U.S. Spends 5 Times More Than U.K. on Antibiotics for Kids: Study
Cost of these prescription drugs a burden on U.S. economy, researchers say
THURSDAY, Dec. 26, 2013 (HealthDay News) -- Antibiotics for children that are covered by private insurance cost five times more in the United States than in the United Kingdom, where costs are covered by a government universal health plan.
That's the finding of researchers who looked at data from 160,000 U.S. and U.K. children younger than 10 years old who were prescribed one or more drugs in 2009. Antibiotics were given to 75 percent of the U.S. children and 50 percent of the U.K. children.
The estimated cost of antibiotics covered by private insurers in the United States was more than $2.4 million, compared with less than $480,000 in the United Kingdom, according to the study, which was published in the current online issue of the journal Pharmacotherapy.
The antibiotics commonly prescribed in the United States were regularly more expensive and taken for longer lengths of time, the investigators found.
The latest findings that antibiotics for children were much more expensive in the United States than the United Kingdom are similar to those in three previous studies, said the study's lead author, Dr. Hershel Jick, of Boston University's Boston Collaborative Drug Surveillance Program.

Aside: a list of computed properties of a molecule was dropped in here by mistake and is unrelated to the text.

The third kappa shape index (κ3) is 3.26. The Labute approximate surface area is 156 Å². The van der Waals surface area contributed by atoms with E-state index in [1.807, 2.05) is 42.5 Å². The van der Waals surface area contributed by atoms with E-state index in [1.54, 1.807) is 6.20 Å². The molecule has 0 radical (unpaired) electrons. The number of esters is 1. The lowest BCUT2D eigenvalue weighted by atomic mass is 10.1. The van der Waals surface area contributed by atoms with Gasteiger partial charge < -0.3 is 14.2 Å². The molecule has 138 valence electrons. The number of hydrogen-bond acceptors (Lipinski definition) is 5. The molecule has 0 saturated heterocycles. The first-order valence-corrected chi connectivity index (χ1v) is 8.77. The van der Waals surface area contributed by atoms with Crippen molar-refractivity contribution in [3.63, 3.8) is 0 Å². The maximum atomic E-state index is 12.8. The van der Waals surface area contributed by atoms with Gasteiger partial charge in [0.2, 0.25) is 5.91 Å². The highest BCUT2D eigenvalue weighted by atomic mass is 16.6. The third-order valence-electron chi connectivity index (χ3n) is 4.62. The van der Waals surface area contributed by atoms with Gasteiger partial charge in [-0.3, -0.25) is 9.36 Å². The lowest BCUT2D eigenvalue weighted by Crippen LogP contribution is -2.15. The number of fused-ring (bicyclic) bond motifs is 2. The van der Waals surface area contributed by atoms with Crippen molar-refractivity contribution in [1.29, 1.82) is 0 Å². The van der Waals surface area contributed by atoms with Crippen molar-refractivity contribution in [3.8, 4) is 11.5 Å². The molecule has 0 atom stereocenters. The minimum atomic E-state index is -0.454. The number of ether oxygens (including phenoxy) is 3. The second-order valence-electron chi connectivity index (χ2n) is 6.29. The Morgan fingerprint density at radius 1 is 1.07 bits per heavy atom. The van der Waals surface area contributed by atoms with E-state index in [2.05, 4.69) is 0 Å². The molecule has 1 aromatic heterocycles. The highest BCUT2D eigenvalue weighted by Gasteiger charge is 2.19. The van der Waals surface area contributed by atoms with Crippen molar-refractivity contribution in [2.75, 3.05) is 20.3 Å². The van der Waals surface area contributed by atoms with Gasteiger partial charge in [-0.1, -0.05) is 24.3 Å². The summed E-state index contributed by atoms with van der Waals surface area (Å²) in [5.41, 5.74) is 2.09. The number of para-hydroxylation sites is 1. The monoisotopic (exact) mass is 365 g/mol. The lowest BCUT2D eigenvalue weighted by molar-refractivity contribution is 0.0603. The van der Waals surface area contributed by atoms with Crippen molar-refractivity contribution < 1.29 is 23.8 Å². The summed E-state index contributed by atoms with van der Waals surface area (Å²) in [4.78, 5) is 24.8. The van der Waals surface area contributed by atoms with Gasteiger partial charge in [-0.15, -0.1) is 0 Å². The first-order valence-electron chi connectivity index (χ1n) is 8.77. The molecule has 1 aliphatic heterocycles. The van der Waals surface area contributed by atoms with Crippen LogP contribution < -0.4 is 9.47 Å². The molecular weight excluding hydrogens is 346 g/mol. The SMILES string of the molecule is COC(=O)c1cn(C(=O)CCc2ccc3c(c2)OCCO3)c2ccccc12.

The cost of prescription drugs is a major burden on the U.S. economy, the researchers said. As the final phases of the new health care reform law, known as the Affordable Care Act, begin to take effect, there has been renewed attention and debate on the topic of health care spending in the United States.
The researchers said this type of comparison study can lead to new policies that result in greater efficiency and major cost savings.
The U.S. Food and Drug Administration has more about prescription drug costs.